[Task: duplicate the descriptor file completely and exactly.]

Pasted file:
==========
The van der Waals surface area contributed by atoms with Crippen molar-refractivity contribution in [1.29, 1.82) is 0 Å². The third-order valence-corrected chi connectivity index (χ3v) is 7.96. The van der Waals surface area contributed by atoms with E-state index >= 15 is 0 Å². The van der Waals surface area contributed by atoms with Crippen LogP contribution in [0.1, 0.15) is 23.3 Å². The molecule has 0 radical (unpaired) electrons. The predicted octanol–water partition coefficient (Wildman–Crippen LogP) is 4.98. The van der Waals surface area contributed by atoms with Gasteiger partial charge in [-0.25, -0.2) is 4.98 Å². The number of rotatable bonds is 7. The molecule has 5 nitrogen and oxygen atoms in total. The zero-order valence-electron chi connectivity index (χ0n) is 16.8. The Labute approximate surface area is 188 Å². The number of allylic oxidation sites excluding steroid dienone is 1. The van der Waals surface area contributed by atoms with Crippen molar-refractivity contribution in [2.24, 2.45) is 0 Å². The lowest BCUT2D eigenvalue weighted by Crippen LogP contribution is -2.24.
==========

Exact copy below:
The van der Waals surface area contributed by atoms with Crippen molar-refractivity contribution in [1.29, 1.82) is 0 Å². The third-order valence-corrected chi connectivity index (χ3v) is 7.96. The van der Waals surface area contributed by atoms with E-state index >= 15 is 0 Å². The van der Waals surface area contributed by atoms with Crippen LogP contribution in [0.1, 0.15) is 23.3 Å². The molecule has 0 radical (unpaired) electrons. The predicted octanol–water partition coefficient (Wildman–Crippen LogP) is 4.98. The van der Waals surface area contributed by atoms with Gasteiger partial charge in [-0.25, -0.2) is 4.98 Å². The number of rotatable bonds is 7. The molecule has 5 nitrogen and oxygen atoms in total. The zero-order valence-electron chi connectivity index (χ0n) is 16.8. The Labute approximate surface area is 188 Å². The number of allylic oxidation sites excluding steroid dienone is 1. The van der Waals surface area contributed by atoms with Crippen molar-refractivity contribution in [2.24, 2.45) is 0 Å². The lowest BCUT2D eigenvalue weighted by Crippen LogP contribution is -2.24.